Jackie Robinson & the 1946 Montreal Royals

By, Joe Swide

Jackie Robinson and the most important season in the history of baseball before the most important season in the history of baseball.

1946, Roosevelt Stadium. Jackie Robinson at bat



The most important game in the history of American professional baseball took place on opening day of the 1946 International League season, in front of 52,000 fans at Roosevelt Stadium in Jersey City, New Jersey. The hometown Jersey City Giants were playing the visiting Montreal Royals and in the lineup for the Royals that day, wearing the number 9 uniform in road gray flannel, was a rookie second baseman named Jackie Robinson. When Robinson stepped to the plate for his first at-bat, he became the first black player in the entire history of Organized Baseball––the term used for the Major Leagues and their affiliated minor league clubs.

While Robinson grounded out in his first at-bat, his second trip to the plate produced a three-run homer, and he finished the game with a stat line of 4-5 with 4 RBIs as the Royals routed the Giants by a score of 14-1. His debut proved not only to be a harbinger of his own future Hall of Fame career and a symbol of the ability of black players to compete at the highest levels of the game, but also represented the success that the Royals would find in their one summer with Robinson.

The ‘46 Royals are generally considered one of the greatest minor league teams of all time. They finished the International League season with a record of 100-54, winning the league pennant and then going on to defeat the American Association champion Louisville Colonels in six games to claim the Junior World Series title. In the process, Robinson led the league in batting average (.340) and runs (113), while also swiping 40 bases and tallying 66 RBIs. However, while the ‘46 season was nothing but a rousing success for the Royals and their fans, for Robinson himself, his year was a heavy mix of pioneering glory and nearly incapacitating hardship.

Even before the season, Robinson––who grew up in California and had never traveled to the Deep South––was thrust into Jim Crow segregation during the Royals’ spring training with their parent club, the Brooklyn Dodgers, in Florida. He found himself unable to board certain flights, ushered to the back of the bus, unable to eat out with his teammates, and even his own manager with the Royals, a Mississippian named Clay Helton, questioned Robinson’s humanity and used a racial slur while speaking about Robinson to Dodgers general manager Branch Rickey. According to Robinson’s wife, Rachel, Jackie spent much of spring training trying to restrain his simmering anger and focus on the task at hand of preparing for the baseball ahead.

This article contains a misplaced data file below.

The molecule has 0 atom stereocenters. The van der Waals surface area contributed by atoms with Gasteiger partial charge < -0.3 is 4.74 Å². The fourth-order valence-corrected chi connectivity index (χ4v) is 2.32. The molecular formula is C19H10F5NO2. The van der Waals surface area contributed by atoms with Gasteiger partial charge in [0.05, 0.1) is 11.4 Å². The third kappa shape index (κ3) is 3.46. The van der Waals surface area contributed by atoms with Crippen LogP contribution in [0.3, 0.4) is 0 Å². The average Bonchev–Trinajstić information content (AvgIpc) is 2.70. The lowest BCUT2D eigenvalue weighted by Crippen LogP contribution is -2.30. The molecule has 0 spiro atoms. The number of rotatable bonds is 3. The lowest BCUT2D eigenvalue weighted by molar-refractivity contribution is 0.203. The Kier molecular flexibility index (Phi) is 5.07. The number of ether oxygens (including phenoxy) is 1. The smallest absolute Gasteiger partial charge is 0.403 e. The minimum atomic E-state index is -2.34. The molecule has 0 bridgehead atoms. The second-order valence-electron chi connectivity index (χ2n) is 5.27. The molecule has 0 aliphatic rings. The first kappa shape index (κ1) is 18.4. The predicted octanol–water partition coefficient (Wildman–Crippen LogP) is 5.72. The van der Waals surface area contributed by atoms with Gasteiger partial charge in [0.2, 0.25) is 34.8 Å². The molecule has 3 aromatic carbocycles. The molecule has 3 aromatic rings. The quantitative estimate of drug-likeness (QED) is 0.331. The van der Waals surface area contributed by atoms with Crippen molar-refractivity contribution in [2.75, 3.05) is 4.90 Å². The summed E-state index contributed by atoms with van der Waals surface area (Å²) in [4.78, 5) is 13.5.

1946, Roosevelt Stadium
1946, Roosevelt Stadium. Jackie Robinson at bat

When the Robinsons arrived in Montreal to begin the International League season, they found a much different climate in Canada, which lacked the same history of slavery and legislated racism as the United States. Both Robinsons said later that the feeling of being welcomed by the city and neighborhood in which they lived provided an invaluable relief from the environment in Florida. Yet even still, it wasn’t enough to completely protect Robinson from the indignities he experienced on road trips in the International League. At one point during the season, Robinson had stopped eating and worried that he had a serious illness, when in fact, he had just been internalizing the stress and abuse to such a degree that it was creating physical effects. After taking a short playing break to recuperate, he played the rest of the season at his regularly elite level.

When the Royals reached the Junior World Series against Louisville, Robinson was barred from staying at the team hotel, the Colonels ownership placed hard limits on the amount of black fans allowed in the ballpark, and there was some uncertainty if the Royals would even play the series. While they did ultimately choose to play, Robinson struggled in the first three games, going 1-10 as the Royals fell behind 2-1 in the series. When they returned to Montreal however, the home fans made an extra show of support for Robinson after the treatment he endured in Kentucky, and Robinson drove in the game winning run in the 10th inning of Game 4 to tie the series. The Royals went on to win the next two games and after claiming the championship with their victory in Game 6, the Montreal fans stormed the field to rush Robinson in celebration.

A reporter from the Pittsburgh Courier famously wrote that it was “probably the only day in history that a black man ran from a white mob with love instead of lynching on the mind.”

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